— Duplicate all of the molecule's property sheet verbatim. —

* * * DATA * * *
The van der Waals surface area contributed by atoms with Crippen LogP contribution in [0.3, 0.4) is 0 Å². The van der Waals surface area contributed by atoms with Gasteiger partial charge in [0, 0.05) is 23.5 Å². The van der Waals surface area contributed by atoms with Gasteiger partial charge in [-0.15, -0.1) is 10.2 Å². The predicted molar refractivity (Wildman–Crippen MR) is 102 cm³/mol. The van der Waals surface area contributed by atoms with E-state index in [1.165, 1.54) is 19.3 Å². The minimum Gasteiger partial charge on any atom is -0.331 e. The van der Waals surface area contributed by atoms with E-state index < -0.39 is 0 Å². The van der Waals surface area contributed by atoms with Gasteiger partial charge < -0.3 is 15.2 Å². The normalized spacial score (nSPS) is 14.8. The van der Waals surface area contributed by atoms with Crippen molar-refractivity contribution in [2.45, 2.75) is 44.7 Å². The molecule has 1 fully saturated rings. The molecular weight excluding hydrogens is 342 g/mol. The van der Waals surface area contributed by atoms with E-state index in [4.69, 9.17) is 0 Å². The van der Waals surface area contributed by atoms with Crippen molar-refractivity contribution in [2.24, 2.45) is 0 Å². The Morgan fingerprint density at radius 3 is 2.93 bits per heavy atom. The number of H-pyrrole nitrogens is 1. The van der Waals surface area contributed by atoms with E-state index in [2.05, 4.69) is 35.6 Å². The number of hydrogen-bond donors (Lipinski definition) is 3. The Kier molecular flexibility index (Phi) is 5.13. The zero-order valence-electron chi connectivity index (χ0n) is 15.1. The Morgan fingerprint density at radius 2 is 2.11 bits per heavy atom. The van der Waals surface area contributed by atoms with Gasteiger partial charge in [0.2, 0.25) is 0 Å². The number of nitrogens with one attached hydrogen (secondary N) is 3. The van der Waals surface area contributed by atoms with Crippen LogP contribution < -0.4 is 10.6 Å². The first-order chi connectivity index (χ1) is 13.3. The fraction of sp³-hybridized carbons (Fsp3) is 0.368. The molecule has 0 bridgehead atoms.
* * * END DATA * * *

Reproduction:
The van der Waals surface area contributed by atoms with Crippen LogP contribution in [0.3, 0.4) is 0 Å². The van der Waals surface area contributed by atoms with Gasteiger partial charge in [0, 0.05) is 23.5 Å². The van der Waals surface area contributed by atoms with Gasteiger partial charge in [-0.15, -0.1) is 10.2 Å². The predicted molar refractivity (Wildman–Crippen MR) is 102 cm³/mol. The van der Waals surface area contributed by atoms with E-state index in [1.165, 1.54) is 19.3 Å². The minimum Gasteiger partial charge on any atom is -0.331 e. The van der Waals surface area contributed by atoms with E-state index < -0.39 is 0 Å². The van der Waals surface area contributed by atoms with Gasteiger partial charge < -0.3 is 15.2 Å². The normalized spacial score (nSPS) is 14.8. The van der Waals surface area contributed by atoms with Crippen molar-refractivity contribution in [2.45, 2.75) is 44.7 Å². The molecule has 1 fully saturated rings. The molecular weight excluding hydrogens is 342 g/mol. The van der Waals surface area contributed by atoms with E-state index in [4.69, 9.17) is 0 Å². The van der Waals surface area contributed by atoms with Crippen molar-refractivity contribution in [2.24, 2.45) is 0 Å². The Morgan fingerprint density at radius 3 is 2.93 bits per heavy atom. The number of H-pyrrole nitrogens is 1. The van der Waals surface area contributed by atoms with E-state index in [2.05, 4.69) is 35.6 Å². The number of hydrogen-bond donors (Lipinski definition) is 3. The Kier molecular flexibility index (Phi) is 5.13. The zero-order valence-electron chi connectivity index (χ0n) is 15.1. The Morgan fingerprint density at radius 2 is 2.11 bits per heavy atom. The van der Waals surface area contributed by atoms with Gasteiger partial charge in [0.2, 0.25) is 0 Å². The number of nitrogens with one attached hydrogen (secondary N) is 3. The van der Waals surface area contributed by atoms with Crippen LogP contribution < -0.4 is 10.6 Å². The first-order chi connectivity index (χ1) is 13.3. The fraction of sp³-hybridized carbons (Fsp3) is 0.368. The molecule has 0 bridgehead atoms.